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The Australian National University

Dr Roald H. Maliangkaij

BA/MA (Leiden), PhD (SOAS)
ANU College of Asia and the Pacific

Areas of expertise

  • Consumption And Everyday Life 200203
  • Musicology And Ethnomusicology 190409
  • Social And Cultural Anthropology 160104

Research interests

The history of South Korea's cultural policy and entertainment industries, including music, folklore, and popular entertainment.

Biography

Since finishing his PhD on the preservation of intangible cultural properties in South Korea (SOAS, UK), Maliangkay has expanded the scope of his research to include the history of popular entertainment. Fascinated by the mechanics of cultural policy and the challenges of studying the dynamics of major cultural phenomena, he analyses Korea's cultural industries and consumption from the early twentieth century to the present. 

Career highlights 

Head, Dept. of East Asian Studies (ANU, 2015-); Deputy Director for HDR (ANU, 2016-); Delegated Authority for HDR students (ANU, 2015-); KSAA committee member (2012-); Korean Studies Convenor (ANU, 2013-2015); Program Director, Master's in Contemporary Asian Studies (University of Amsterdam, 2005); Branch Head, International Institute of Asian Studies (University of Leiden, 2005); Program Coordinator, SEPHIS, International Institute of Social History (Amsterdam, 2004-2005); Food critic for London's Time Out (1995-2000).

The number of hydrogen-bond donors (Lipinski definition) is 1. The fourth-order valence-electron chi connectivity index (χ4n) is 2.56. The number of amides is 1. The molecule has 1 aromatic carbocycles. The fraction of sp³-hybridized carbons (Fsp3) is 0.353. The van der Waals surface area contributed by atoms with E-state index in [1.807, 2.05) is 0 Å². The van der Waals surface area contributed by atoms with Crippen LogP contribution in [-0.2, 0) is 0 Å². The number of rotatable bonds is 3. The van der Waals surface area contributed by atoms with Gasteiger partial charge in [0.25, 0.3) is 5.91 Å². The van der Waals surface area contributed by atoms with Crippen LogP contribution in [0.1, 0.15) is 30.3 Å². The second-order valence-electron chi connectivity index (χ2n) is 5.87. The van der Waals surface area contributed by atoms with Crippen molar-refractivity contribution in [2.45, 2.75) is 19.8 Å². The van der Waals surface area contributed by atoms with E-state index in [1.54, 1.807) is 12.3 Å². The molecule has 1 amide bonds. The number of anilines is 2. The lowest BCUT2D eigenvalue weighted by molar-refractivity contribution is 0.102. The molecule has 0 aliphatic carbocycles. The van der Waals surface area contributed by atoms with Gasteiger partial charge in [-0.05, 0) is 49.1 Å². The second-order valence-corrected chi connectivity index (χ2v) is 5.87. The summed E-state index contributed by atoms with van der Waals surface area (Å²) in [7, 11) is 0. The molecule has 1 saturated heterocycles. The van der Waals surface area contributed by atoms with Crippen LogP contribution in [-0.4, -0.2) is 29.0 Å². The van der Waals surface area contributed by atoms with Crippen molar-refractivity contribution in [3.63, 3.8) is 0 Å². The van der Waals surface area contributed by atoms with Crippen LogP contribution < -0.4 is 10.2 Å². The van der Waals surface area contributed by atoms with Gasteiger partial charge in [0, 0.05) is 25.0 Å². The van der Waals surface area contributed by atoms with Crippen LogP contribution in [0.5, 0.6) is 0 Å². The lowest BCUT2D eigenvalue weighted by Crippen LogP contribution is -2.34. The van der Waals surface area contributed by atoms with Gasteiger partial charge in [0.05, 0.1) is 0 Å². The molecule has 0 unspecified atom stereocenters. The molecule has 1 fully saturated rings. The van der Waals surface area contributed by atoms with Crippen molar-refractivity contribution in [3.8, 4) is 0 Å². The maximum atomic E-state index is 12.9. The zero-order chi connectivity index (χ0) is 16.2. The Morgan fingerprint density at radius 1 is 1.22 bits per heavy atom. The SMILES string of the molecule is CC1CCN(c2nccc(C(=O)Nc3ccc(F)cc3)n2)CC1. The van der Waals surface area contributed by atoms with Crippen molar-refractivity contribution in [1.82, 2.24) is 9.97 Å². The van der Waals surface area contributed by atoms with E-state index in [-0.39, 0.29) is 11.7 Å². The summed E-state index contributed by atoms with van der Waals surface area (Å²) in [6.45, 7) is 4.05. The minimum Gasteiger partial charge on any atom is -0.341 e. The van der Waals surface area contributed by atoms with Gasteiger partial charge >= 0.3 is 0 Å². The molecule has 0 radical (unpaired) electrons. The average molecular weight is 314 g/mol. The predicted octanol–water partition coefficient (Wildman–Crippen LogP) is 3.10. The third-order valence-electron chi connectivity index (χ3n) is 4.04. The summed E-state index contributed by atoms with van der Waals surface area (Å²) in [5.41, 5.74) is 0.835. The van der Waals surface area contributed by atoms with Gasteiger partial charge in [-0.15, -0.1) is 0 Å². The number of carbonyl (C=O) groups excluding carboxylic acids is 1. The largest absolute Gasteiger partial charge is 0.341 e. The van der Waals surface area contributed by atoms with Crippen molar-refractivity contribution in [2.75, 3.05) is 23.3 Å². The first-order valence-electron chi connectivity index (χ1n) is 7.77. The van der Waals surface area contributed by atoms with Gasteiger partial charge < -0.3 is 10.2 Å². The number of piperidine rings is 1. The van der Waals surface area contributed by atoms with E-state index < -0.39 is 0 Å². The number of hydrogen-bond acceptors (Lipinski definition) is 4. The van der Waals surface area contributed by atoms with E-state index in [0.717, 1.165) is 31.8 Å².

Editorial boards

Journal for Asian Musicology (since September 2015); Seoul Journal of Korean Studies (Seoul) (since January 2012); East Asian History (ANU and Leiden) (since January 2010); Korean Histories (Leiden) (since June 2009); Asian Ethnology (Nagoya) (since January 2008).

Teaching awards

  • ANU Commendation for Outstanding Contribution to Student Learning (2012).
  • “Wattle Oscar” for the online learning environment for Modern Korean 1 (2011).

Researcher's projects

Monographs

Broken Voices: Postcolonial Entanglements and the Preservation of Korea’s Central Folksong Traditions (Honolulu: Hawai`i University Press, in press). 

In preparation: "Racy Reconciliation: Memories of the Korean War, and the Kim Sisters." This study seeks to shed light on how the impact and expression of popular music in 1950s Korea affected the post-war experience of Koreans and Western servicemen, focusing, in particular, on the role of the Kim Sisters and their family.

PhD students (as Chair)

  • Catherine Hallett — Music in Kamigata Rakugo.
  • Koon Fung (Benny) Tong — Negotiating Old Age through Music: Understanding the Japanese Popular Music Genre ‘Enka’ as Ageing Discourse and Practice.
  • Noorazah) 

Publications

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Updated:  30 August 2016 / Responsible Officer:  Director (Research Services Division) / Page Contact:  Researchers